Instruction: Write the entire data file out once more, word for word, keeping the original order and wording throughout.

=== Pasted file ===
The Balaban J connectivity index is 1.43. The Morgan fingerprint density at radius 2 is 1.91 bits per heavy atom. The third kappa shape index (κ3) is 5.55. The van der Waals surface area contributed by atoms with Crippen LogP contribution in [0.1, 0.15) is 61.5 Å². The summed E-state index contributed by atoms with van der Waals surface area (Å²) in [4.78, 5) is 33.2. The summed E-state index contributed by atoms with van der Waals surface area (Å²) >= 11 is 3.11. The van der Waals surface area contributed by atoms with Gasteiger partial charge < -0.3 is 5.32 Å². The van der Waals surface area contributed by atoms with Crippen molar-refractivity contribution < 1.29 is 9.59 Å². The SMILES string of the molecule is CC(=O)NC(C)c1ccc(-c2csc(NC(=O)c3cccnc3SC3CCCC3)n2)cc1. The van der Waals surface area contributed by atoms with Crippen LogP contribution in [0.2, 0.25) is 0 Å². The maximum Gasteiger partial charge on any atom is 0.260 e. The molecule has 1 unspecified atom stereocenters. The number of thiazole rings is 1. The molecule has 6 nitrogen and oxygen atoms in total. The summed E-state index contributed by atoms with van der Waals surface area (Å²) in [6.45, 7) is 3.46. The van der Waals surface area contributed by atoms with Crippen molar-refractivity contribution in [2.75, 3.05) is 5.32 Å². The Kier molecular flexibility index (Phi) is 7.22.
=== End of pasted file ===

The Balaban J connectivity index is 1.43. The Morgan fingerprint density at radius 2 is 1.91 bits per heavy atom. The third kappa shape index (κ3) is 5.55. The van der Waals surface area contributed by atoms with Crippen LogP contribution in [0.1, 0.15) is 61.5 Å². The summed E-state index contributed by atoms with van der Waals surface area (Å²) in [4.78, 5) is 33.2. The summed E-state index contributed by atoms with van der Waals surface area (Å²) >= 11 is 3.11. The van der Waals surface area contributed by atoms with Gasteiger partial charge < -0.3 is 5.32 Å². The van der Waals surface area contributed by atoms with Crippen molar-refractivity contribution < 1.29 is 9.59 Å². The SMILES string of the molecule is CC(=O)NC(C)c1ccc(-c2csc(NC(=O)c3cccnc3SC3CCCC3)n2)cc1. The van der Waals surface area contributed by atoms with Crippen LogP contribution in [0.2, 0.25) is 0 Å². The maximum Gasteiger partial charge on any atom is 0.260 e. The molecule has 1 unspecified atom stereocenters. The number of thiazole rings is 1. The molecule has 6 nitrogen and oxygen atoms in total. The summed E-state index contributed by atoms with van der Waals surface area (Å²) in [6.45, 7) is 3.46. The van der Waals surface area contributed by atoms with Crippen molar-refractivity contribution in [2.75, 3.05) is 5.32 Å². The Kier molecular flexibility index (Phi) is 7.22.